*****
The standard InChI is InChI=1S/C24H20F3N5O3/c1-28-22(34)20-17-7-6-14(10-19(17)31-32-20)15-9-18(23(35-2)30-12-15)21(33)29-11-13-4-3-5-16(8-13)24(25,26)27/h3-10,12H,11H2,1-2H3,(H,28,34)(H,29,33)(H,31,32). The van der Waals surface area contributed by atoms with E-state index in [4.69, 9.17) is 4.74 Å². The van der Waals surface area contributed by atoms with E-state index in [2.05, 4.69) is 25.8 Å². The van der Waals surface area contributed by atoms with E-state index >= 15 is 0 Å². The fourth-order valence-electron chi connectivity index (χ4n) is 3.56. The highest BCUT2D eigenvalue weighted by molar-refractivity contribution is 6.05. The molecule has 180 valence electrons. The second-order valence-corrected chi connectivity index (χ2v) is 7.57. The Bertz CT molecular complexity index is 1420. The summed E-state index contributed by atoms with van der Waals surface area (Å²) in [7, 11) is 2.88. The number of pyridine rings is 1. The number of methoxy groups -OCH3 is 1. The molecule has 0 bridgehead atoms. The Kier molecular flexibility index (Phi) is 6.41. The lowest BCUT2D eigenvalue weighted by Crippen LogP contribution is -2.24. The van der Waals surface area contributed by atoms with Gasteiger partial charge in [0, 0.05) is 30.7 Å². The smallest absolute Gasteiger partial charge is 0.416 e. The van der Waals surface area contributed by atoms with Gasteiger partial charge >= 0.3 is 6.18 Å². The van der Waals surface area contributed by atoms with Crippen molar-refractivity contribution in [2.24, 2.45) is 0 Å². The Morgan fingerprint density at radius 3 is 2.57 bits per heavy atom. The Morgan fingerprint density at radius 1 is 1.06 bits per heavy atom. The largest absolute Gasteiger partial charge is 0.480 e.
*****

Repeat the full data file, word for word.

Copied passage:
The standard InChI is InChI=1S/C24H20F3N5O3/c1-28-22(34)20-17-7-6-14(10-19(17)31-32-20)15-9-18(23(35-2)30-12-15)21(33)29-11-13-4-3-5-16(8-13)24(25,26)27/h3-10,12H,11H2,1-2H3,(H,28,34)(H,29,33)(H,31,32). The van der Waals surface area contributed by atoms with E-state index in [4.69, 9.17) is 4.74 Å². The van der Waals surface area contributed by atoms with E-state index in [2.05, 4.69) is 25.8 Å². The van der Waals surface area contributed by atoms with E-state index >= 15 is 0 Å². The fourth-order valence-electron chi connectivity index (χ4n) is 3.56. The highest BCUT2D eigenvalue weighted by molar-refractivity contribution is 6.05. The molecule has 180 valence electrons. The second-order valence-corrected chi connectivity index (χ2v) is 7.57. The Bertz CT molecular complexity index is 1420. The summed E-state index contributed by atoms with van der Waals surface area (Å²) in [7, 11) is 2.88. The number of pyridine rings is 1. The number of methoxy groups -OCH3 is 1. The molecule has 0 bridgehead atoms. The Kier molecular flexibility index (Phi) is 6.41. The lowest BCUT2D eigenvalue weighted by Crippen LogP contribution is -2.24. The van der Waals surface area contributed by atoms with Gasteiger partial charge in [0, 0.05) is 30.7 Å². The smallest absolute Gasteiger partial charge is 0.416 e. The van der Waals surface area contributed by atoms with Gasteiger partial charge >= 0.3 is 6.18 Å². The van der Waals surface area contributed by atoms with Crippen molar-refractivity contribution in [2.24, 2.45) is 0 Å². The Morgan fingerprint density at radius 3 is 2.57 bits per heavy atom. The Morgan fingerprint density at radius 1 is 1.06 bits per heavy atom. The largest absolute Gasteiger partial charge is 0.480 e.